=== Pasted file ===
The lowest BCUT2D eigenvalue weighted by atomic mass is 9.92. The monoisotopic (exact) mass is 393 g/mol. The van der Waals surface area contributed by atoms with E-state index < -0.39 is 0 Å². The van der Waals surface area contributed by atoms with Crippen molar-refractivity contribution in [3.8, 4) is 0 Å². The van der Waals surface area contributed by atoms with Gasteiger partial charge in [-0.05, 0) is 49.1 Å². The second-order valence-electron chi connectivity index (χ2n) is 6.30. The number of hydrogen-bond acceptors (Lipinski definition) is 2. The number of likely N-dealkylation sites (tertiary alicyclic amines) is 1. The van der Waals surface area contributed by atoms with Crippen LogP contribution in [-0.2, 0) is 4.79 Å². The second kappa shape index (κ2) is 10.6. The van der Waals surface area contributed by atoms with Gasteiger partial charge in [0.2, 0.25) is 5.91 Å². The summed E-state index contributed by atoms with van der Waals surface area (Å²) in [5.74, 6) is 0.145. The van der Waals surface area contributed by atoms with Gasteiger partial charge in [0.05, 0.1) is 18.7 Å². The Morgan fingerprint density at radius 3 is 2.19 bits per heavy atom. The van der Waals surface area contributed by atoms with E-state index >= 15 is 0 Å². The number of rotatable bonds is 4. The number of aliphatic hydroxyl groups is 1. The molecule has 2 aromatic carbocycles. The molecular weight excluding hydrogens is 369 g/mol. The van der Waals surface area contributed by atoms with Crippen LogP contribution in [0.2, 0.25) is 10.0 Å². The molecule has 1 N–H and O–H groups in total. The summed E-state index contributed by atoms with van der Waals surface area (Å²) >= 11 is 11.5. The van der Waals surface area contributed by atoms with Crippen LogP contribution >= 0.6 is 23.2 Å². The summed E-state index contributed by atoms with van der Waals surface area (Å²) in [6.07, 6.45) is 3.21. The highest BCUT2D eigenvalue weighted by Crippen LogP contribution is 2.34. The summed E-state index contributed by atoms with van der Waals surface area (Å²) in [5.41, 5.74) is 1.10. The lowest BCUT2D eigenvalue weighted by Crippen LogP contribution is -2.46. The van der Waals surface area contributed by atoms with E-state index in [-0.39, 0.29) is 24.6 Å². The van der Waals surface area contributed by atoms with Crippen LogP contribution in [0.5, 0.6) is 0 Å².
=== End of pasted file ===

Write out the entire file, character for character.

The lowest BCUT2D eigenvalue weighted by atomic mass is 9.92. The monoisotopic (exact) mass is 393 g/mol. The van der Waals surface area contributed by atoms with E-state index < -0.39 is 0 Å². The van der Waals surface area contributed by atoms with Crippen molar-refractivity contribution in [3.8, 4) is 0 Å². The van der Waals surface area contributed by atoms with Gasteiger partial charge in [-0.05, 0) is 49.1 Å². The second-order valence-electron chi connectivity index (χ2n) is 6.30. The number of hydrogen-bond acceptors (Lipinski definition) is 2. The number of likely N-dealkylation sites (tertiary alicyclic amines) is 1. The van der Waals surface area contributed by atoms with Crippen LogP contribution in [-0.2, 0) is 4.79 Å². The second kappa shape index (κ2) is 10.6. The van der Waals surface area contributed by atoms with Gasteiger partial charge in [0.2, 0.25) is 5.91 Å². The summed E-state index contributed by atoms with van der Waals surface area (Å²) in [5.74, 6) is 0.145. The van der Waals surface area contributed by atoms with Gasteiger partial charge in [0.05, 0.1) is 18.7 Å². The Morgan fingerprint density at radius 3 is 2.19 bits per heavy atom. The van der Waals surface area contributed by atoms with E-state index >= 15 is 0 Å². The number of rotatable bonds is 4. The number of aliphatic hydroxyl groups is 1. The molecule has 2 aromatic carbocycles. The molecular weight excluding hydrogens is 369 g/mol. The van der Waals surface area contributed by atoms with Crippen LogP contribution in [0.2, 0.25) is 10.0 Å². The molecule has 1 N–H and O–H groups in total. The summed E-state index contributed by atoms with van der Waals surface area (Å²) >= 11 is 11.5. The van der Waals surface area contributed by atoms with Crippen LogP contribution >= 0.6 is 23.2 Å². The summed E-state index contributed by atoms with van der Waals surface area (Å²) in [6.07, 6.45) is 3.21. The highest BCUT2D eigenvalue weighted by Crippen LogP contribution is 2.34. The summed E-state index contributed by atoms with van der Waals surface area (Å²) in [5.41, 5.74) is 1.10. The lowest BCUT2D eigenvalue weighted by Crippen LogP contribution is -2.46. The van der Waals surface area contributed by atoms with E-state index in [-0.39, 0.29) is 24.6 Å². The van der Waals surface area contributed by atoms with Crippen LogP contribution in [0.5, 0.6) is 0 Å².